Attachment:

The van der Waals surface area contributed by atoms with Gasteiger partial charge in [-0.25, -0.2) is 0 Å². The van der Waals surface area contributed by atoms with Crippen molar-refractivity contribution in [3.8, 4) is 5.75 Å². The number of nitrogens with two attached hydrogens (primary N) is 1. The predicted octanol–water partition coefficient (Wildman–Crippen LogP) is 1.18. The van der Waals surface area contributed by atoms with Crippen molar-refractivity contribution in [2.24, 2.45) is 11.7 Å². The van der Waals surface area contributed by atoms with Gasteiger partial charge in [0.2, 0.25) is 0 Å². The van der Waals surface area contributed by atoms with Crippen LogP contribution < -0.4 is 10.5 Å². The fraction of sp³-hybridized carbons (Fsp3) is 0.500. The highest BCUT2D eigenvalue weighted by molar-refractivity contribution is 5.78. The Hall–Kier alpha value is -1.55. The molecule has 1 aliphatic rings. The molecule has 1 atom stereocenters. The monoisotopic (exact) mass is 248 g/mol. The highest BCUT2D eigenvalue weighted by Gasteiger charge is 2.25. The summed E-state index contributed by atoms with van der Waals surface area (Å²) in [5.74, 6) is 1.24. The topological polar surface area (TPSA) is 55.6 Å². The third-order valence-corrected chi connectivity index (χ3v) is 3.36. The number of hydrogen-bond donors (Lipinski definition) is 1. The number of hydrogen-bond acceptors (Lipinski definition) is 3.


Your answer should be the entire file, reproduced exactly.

The van der Waals surface area contributed by atoms with Gasteiger partial charge in [-0.25, -0.2) is 0 Å². The van der Waals surface area contributed by atoms with Crippen molar-refractivity contribution in [3.8, 4) is 5.75 Å². The number of nitrogens with two attached hydrogens (primary N) is 1. The predicted octanol–water partition coefficient (Wildman–Crippen LogP) is 1.18. The van der Waals surface area contributed by atoms with Crippen molar-refractivity contribution in [2.24, 2.45) is 11.7 Å². The van der Waals surface area contributed by atoms with Gasteiger partial charge in [0.2, 0.25) is 0 Å². The van der Waals surface area contributed by atoms with Crippen LogP contribution < -0.4 is 10.5 Å². The fraction of sp³-hybridized carbons (Fsp3) is 0.500. The highest BCUT2D eigenvalue weighted by molar-refractivity contribution is 5.78. The Hall–Kier alpha value is -1.55. The molecule has 1 aliphatic rings. The molecule has 1 atom stereocenters. The monoisotopic (exact) mass is 248 g/mol. The highest BCUT2D eigenvalue weighted by Gasteiger charge is 2.25. The summed E-state index contributed by atoms with van der Waals surface area (Å²) in [5.74, 6) is 1.24. The topological polar surface area (TPSA) is 55.6 Å². The third-order valence-corrected chi connectivity index (χ3v) is 3.36. The number of hydrogen-bond donors (Lipinski definition) is 1. The number of hydrogen-bond acceptors (Lipinski definition) is 3.